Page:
There's a "100 hour rule" now


#1

[Read the post]


#2

I swear I thought this was going to be about dropping food on the floor.


#3

Don’t you know there’s also the 200-hour rule? It takes that long to become twice as good as you were after 100 hours.


#4

Wouldn’t it be better if we just acted as if these twerps didn’t exist?
Talking about them doesn’t usually/really help, y’know.


#5

There’s a “1000 hour rule” now, because I say so.


#6

OK, I’ll ask. What’s the story with the clock? Did you folks cobble it up for the story, or is someone trying metric time again?


#7

There’s a zero hour rule, where if you ignore a skill, you’ll never have it. The upside is that you never have to worry about it.


#8

Heh. But if 100 hours is ‘good enough for work’ and 10,000 hours is ‘master’, presumably the progression is nonlinear. And even being a ‘master’ doesn’t mean knowing everything. You’ll often hear people regarded as masters say they’re still learning.


#9

To say it’s linear or non-linear we’d need some way of quantifying mastery, though. That’s a bit of a problem.


#10

I’d love to see a 100 hour learning-the-guitar program. I’ve had guitars now for almost 20 years and I still can’t play a single song. I can do a few scales and play some toy songs from a Hal Leonard book, but that’s about it.

I’ve taken lessons from two different teachers over the years (once a week for a total of around 6 months), I play Rocksmith (and now Rocksmith 2014). I do exercises from a workout book I bought after reading Jason’s review here.

I’ve invested far more than 100 hours and at this point, I’ve basically given up. I haven’t touched my guitar in almost a year. The super frustrating part is that my daughter played Rocksmith for about an hour a day for a week and zoomed past me skill wise. I start to hate the instrument, but then I’ll go out and see an amazing musician play and suddenly want to play again.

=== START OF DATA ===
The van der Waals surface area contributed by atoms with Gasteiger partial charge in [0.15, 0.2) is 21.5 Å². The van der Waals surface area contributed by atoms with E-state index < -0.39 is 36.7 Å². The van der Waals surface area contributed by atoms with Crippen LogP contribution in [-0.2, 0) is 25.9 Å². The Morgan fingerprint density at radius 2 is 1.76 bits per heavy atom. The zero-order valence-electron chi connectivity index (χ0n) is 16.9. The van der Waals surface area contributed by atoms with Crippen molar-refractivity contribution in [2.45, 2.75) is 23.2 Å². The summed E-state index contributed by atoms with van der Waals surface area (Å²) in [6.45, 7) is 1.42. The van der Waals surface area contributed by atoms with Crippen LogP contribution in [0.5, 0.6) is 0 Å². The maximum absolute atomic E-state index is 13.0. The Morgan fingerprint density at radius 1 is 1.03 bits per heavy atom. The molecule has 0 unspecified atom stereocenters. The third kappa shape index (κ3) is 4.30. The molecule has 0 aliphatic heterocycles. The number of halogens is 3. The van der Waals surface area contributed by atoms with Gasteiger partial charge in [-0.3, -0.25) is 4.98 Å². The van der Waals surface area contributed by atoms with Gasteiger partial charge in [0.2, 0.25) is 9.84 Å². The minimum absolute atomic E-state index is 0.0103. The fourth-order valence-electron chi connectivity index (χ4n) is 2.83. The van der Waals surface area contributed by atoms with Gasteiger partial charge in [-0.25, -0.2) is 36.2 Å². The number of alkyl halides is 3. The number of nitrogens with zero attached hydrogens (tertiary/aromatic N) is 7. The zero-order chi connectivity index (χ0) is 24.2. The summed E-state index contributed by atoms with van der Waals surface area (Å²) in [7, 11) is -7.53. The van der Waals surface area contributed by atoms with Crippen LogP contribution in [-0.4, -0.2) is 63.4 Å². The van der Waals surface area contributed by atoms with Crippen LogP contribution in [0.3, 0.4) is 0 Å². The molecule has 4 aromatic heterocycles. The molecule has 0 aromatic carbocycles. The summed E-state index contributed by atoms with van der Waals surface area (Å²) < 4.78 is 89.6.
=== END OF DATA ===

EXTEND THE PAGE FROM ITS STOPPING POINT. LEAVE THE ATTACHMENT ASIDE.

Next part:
#11

People who have worked on something for over 10 000 hours know enough to know they do not know everything.
People who have learnt for 100 hours…I must be really stupid because I cannot think of anything worth knowing at which I was “more than a beginner” after 100 hours. That, or the typical VC has no idea of how difficult things are.


#12

If you practice something really complicated like Aikido 100 hours is nothing. Most people are still really quite bad after a year or two. Even ten thousand hours would not make you an expert. from 2500 to 3000 hours would make you a black belt, but that is not really an expert, just competent enough to teach. Expert level would be something like 20,000 to thirty thousand hours or more simply put, a lifetime.


#13

I’d count that as success! but YMMV :stuck_out_tongue:

The biggest secret to modern business is that mastery or even competence don’t really matter. All you need is warm bodies to keep the economic ball rolling. Pretty soon, not even that.
Put another way, the typical VC understands how irrelevant productivity is to the bottom line.


#14

Goethe says in Natur und Kunst*
“In der Beschränkung zeigt sich erst der Meister”
Roughly in English, the master shows himself by overcoming limitations. A real expert can get good photographs out of a pinhole camera, can make an average musical instrument sound good, and can make a piece of art with paper and pencil. I guess in the software version the expert programmer would be able to knock up an HTTP client without using libraries, or hand-coding big SQL queries using a paper schema and no tools.